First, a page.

CAMBRIDGE, MA – September 18, 2019 – More than 30 life sciences executives gathered in Cambridge last week to discuss clinical, regulatory, operational and market uncertainties – key reasons why traditional S&OP processes often fall short for this industry. The conversation was led by Hugh Wight, Vice President of CMC at Allena Pharmaceuticals Chris Silva, Vice President of Procurement & Supply Chain at Akebia Therapeutics, and Todd Applebaum, Managing Director at Converge Consulting.
The conversation identified best practices for emerging companies navigating the planning environment, such as:
- Improving end-to-end visibility to address the structural network and regulatory constraints.
- Moving beyond balancing supply and demand to speed decision making and increase agility.
- Substituting planning excellence for inventory for high-value therapies and to tackle the squeeze on margins.
“A fit for purpose planning process helps emerging and growing life sciences companies navigate clinical trials, commercialization and global expansion more effectively,” said Applebaum. “Demand & Supply Planning is such a critical business process that companies often rely on traditional approaches due to the sense of urgency and necessity without consideration of alternatives. It is a high-risk situation where working with an experienced partner can make a world of difference.”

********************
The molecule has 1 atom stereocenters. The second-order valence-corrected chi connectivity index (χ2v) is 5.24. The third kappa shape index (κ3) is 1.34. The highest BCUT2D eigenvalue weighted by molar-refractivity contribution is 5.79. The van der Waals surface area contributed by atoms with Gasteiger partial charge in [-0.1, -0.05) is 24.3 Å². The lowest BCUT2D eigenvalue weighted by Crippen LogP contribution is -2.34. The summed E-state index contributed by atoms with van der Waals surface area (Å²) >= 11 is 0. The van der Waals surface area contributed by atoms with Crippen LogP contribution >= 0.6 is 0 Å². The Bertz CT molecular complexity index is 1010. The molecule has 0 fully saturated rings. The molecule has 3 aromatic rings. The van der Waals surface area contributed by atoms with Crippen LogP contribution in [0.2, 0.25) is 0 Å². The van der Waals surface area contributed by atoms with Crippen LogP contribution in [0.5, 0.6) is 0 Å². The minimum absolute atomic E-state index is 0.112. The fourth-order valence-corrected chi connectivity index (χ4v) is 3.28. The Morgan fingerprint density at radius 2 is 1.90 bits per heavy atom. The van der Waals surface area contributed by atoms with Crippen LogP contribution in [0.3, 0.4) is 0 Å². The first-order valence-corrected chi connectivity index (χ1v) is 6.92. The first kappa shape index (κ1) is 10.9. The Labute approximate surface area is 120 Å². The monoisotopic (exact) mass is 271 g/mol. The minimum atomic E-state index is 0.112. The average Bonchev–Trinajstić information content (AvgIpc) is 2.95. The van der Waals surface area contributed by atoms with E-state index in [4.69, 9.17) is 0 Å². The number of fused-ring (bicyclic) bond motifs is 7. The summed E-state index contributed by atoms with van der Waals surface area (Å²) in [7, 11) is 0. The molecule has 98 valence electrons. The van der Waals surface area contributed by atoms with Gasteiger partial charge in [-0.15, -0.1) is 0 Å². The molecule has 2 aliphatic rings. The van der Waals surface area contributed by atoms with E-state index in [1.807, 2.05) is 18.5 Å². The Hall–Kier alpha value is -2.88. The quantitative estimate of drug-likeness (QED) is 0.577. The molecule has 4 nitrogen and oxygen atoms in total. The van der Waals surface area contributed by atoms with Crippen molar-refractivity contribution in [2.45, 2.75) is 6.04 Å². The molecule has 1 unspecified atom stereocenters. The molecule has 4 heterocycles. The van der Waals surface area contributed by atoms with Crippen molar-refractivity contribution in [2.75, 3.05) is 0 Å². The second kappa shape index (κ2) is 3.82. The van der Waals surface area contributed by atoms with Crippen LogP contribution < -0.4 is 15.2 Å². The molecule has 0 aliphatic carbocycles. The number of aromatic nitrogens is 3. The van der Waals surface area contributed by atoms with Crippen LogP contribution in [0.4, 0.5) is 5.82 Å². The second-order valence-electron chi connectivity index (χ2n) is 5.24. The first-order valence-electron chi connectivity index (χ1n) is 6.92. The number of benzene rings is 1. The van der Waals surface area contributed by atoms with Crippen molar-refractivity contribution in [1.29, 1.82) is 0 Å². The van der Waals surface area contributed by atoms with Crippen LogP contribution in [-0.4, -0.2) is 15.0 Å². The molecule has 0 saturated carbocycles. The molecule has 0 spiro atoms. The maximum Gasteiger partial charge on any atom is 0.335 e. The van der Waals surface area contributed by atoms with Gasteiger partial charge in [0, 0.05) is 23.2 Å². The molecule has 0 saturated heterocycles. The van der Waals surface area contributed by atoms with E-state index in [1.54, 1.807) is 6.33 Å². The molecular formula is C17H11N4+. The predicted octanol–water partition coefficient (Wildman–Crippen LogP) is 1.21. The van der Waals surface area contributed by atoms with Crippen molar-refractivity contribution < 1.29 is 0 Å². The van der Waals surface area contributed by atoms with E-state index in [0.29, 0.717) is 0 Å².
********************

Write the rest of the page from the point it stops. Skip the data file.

The event was hosted by Converge Consulting at the Boston Marriott Cambridge 5pm on September 12, 2019. Converge will be hosting such workshops periodically, into 2020 and beyond.
For more information on implementing planning best practice or future Converge events, contact Sarah Dedrick at email@example.com.
Converge Consulting serves the Life Sciences industry with strategy, operations and execution expertise. We collaborate with biotech, pharmaceutical and cell/gene therapy companies to achieve your important business objectives. The Converge approach focuses on bridging the gap between sound strategy and reliable execution. www.convergeconsulting.com
Rachel S. Borman